Being a consultant for me is like starting at a new job on a weekly (sometimes daily basis). You go through the interview process (quoting the work and talking about your skills), winning the job, your first day on the job (meeting all of the staff, learning how everything works), understanding the office politics and then in some cases finishing up (if it's just a one off job) all in the space of a few days. If you are a shy person or uncomfortable with having to meet new people all the time, consulting is not the direction for you.

Could you survive without any income for 12 months?

In an ideal world you would hit the ground running and start earning immediately. The reality is that even if you have clients already lined up, it may take anywhere up to 3 months (or more) before you start to see any real form of cash flow. You may also face weeks at a time where things are quiet and you aren't invoicing enough to pay yourself a steady income. I've had projects that have taken 3 months of my time and then payment may get dragged out for another 3 months. That could mean almost 6 months with no regular income while you wait for the big payout at the end. Unless you have a decent chunk of savings or a financier with deep pockets, it may not be the best idea.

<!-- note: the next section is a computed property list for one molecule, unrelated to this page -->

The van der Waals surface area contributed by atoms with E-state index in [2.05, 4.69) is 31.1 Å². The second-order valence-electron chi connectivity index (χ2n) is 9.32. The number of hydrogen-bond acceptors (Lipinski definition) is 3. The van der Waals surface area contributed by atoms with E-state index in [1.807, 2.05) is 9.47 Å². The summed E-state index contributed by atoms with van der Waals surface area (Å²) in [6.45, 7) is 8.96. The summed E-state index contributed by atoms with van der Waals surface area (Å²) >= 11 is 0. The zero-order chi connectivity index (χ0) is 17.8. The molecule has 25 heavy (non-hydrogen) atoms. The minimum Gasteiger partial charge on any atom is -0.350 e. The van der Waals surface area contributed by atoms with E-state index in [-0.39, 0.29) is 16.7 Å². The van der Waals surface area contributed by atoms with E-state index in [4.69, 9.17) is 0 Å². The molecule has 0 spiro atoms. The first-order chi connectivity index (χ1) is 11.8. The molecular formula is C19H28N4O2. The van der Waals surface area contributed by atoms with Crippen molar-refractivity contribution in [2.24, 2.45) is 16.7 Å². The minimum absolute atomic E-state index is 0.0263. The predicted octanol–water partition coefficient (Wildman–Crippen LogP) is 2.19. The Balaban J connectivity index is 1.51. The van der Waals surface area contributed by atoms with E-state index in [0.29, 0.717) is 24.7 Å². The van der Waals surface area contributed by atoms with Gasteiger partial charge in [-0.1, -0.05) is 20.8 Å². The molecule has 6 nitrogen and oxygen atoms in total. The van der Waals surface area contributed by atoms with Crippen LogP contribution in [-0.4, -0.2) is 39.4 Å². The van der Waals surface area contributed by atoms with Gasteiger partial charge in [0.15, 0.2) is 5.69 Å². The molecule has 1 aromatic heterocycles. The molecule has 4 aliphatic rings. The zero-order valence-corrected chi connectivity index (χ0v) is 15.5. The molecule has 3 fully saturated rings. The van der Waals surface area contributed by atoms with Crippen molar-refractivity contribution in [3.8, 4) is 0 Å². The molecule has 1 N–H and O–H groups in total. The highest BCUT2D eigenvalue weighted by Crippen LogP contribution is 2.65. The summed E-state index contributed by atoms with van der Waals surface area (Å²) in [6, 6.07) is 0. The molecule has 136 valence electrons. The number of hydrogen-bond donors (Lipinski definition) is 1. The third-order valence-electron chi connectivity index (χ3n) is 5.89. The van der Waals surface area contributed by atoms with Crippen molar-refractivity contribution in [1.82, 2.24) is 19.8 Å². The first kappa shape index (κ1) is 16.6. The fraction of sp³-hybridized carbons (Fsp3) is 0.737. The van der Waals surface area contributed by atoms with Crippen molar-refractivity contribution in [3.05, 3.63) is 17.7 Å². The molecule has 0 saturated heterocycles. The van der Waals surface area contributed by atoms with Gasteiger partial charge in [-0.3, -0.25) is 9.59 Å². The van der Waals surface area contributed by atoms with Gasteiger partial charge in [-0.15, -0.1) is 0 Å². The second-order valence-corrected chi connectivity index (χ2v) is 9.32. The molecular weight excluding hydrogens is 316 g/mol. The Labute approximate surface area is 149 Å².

Are you a self motivator?

Consulting work can sometimes be so mind numbingly boring that procrastination seems like the only way of maintaining your sanity. Unfortunately unless you can push yourself to put your head down and get it done you are going to end up with a huge pile of work to do and a stress factor of 9000.